Category: Think Tank

Please use the comments to demonstrate your own ignorance, unfamiliarity with empirical data and lack of respect for scientific knowledge. Be sure to create straw men and argue against things I have neither said nor implied. If you could repeat previously discredited memes or steer the conversation into irrelevant, off topic discussions, it would be appreciated. Lastly, kindly forgo all civility in your discourse . . . you are, after all, anonymous.

2 Responses to “Detroit’s Bankruptcy: The Uncharted Waters of Chapter 9”

  1. Bridget says:

    My muni investing rules of thumb:

    State level GO bonds from states that I perceive to be fiscally responsible and do not tax their residents at onerous levels,

    Essential purpose revenue bonds on established infrastructure, but avoid municipalities like the Bay Area, Chicago, Detroit that I perceive cannot be trusted,

    Texas school district bonds backed by the state’s Permanent School Fund.

    Kevin Orr seems to be a very smart and well qualified guy, and since he is now running things instead of the untrustworthy thieves and villains who drove the city into bankruptcy, it looks like the secured revenue bonds will be honored.  That is something for the investor to consider….if a municipality declares bankruptcy, who will be the decision maker?

    I believe that it would be appropriate for the bondholders to disclose how much they paid for their holdings and also the level of credit protection they have purchased.  When you are looking at reducing retiree benefits, it would be immoral to pay bondholders more than what they actually have at risk, and Orr ought to stick anybody who sold credit protection on Detroit bonds with the risks they voluntarily undertook.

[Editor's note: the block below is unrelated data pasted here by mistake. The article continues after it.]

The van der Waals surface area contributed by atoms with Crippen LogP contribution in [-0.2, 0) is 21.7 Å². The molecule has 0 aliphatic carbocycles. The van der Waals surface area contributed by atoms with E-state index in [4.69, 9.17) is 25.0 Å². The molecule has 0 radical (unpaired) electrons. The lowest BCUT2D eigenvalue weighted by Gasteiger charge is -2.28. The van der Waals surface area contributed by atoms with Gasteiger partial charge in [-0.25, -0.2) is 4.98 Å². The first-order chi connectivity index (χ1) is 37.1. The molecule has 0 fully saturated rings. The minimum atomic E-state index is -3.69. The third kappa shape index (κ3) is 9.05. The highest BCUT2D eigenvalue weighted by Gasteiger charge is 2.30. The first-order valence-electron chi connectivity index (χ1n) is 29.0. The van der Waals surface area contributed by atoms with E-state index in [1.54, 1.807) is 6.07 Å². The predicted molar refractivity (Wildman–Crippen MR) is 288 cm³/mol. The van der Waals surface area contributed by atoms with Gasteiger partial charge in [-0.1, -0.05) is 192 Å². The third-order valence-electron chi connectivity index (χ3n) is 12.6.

As far as retiree benefits are concerned it’s known that public unions through the years have elected compliant politicians who then in turn approved what amounts to predatory benefits calculations.  I think it would  be eminently appropriate for Orr to predefine a reasonable formula for pension benefits and reduce any that compensate individuals above that level.  And Medicare and Obamacare are good enough for the rest of us, so why not Detroit retirees?

  2. duaneteddy says:

    As a muni bond consultant, I disagree with the author’s conclusion that the Detroit bankruptcy did not affect the muni market.
    Just ask Puerto Rico what it did to their bonds.